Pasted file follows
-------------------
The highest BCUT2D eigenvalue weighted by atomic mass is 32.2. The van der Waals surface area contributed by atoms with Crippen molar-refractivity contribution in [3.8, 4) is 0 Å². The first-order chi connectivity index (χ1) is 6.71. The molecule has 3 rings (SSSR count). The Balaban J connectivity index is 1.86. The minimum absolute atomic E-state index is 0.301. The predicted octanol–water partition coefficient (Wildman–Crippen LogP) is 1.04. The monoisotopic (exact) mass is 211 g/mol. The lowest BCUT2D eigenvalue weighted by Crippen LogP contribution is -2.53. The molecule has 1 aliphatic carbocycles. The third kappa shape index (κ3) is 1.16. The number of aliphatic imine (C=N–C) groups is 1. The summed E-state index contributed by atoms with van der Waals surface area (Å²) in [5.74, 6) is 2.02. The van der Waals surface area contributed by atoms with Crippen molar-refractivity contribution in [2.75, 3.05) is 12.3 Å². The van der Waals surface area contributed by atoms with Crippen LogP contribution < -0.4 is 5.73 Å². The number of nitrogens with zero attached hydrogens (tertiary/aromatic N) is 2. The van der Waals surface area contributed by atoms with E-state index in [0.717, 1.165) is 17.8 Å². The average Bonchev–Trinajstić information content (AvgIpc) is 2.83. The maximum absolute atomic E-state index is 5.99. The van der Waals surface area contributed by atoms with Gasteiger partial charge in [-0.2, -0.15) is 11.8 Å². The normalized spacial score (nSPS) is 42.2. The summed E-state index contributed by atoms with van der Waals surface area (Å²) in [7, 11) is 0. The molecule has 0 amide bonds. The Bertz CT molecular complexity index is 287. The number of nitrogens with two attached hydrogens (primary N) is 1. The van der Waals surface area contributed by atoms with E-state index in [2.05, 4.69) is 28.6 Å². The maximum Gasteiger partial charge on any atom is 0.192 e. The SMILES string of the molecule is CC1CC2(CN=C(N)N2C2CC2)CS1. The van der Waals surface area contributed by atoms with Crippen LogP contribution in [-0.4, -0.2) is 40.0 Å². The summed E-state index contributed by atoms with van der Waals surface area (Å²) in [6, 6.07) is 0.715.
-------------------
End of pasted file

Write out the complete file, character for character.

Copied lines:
The highest BCUT2D eigenvalue weighted by atomic mass is 32.2. The van der Waals surface area contributed by atoms with Crippen molar-refractivity contribution in [3.8, 4) is 0 Å². The first-order chi connectivity index (χ1) is 6.71. The molecule has 3 rings (SSSR count). The Balaban J connectivity index is 1.86. The minimum absolute atomic E-state index is 0.301. The predicted octanol–water partition coefficient (Wildman–Crippen LogP) is 1.04. The monoisotopic (exact) mass is 211 g/mol. The lowest BCUT2D eigenvalue weighted by Crippen LogP contribution is -2.53. The molecule has 1 aliphatic carbocycles. The third kappa shape index (κ3) is 1.16. The number of aliphatic imine (C=N–C) groups is 1. The summed E-state index contributed by atoms with van der Waals surface area (Å²) in [5.74, 6) is 2.02. The van der Waals surface area contributed by atoms with Crippen molar-refractivity contribution in [2.75, 3.05) is 12.3 Å². The van der Waals surface area contributed by atoms with Crippen LogP contribution < -0.4 is 5.73 Å². The number of nitrogens with zero attached hydrogens (tertiary/aromatic N) is 2. The van der Waals surface area contributed by atoms with E-state index in [0.717, 1.165) is 17.8 Å². The average Bonchev–Trinajstić information content (AvgIpc) is 2.83. The maximum absolute atomic E-state index is 5.99. The van der Waals surface area contributed by atoms with Gasteiger partial charge in [-0.2, -0.15) is 11.8 Å². The normalized spacial score (nSPS) is 42.2. The summed E-state index contributed by atoms with van der Waals surface area (Å²) in [7, 11) is 0. The molecule has 0 amide bonds. The Bertz CT molecular complexity index is 287. The number of nitrogens with two attached hydrogens (primary N) is 1. The van der Waals surface area contributed by atoms with E-state index in [2.05, 4.69) is 28.6 Å². The maximum Gasteiger partial charge on any atom is 0.192 e. The SMILES string of the molecule is CC1CC2(CN=C(N)N2C2CC2)CS1. The van der Waals surface area contributed by atoms with Crippen LogP contribution in [-0.4, -0.2) is 40.0 Å². The summed E-state index contributed by atoms with van der Waals surface area (Å²) in [6, 6.07) is 0.715.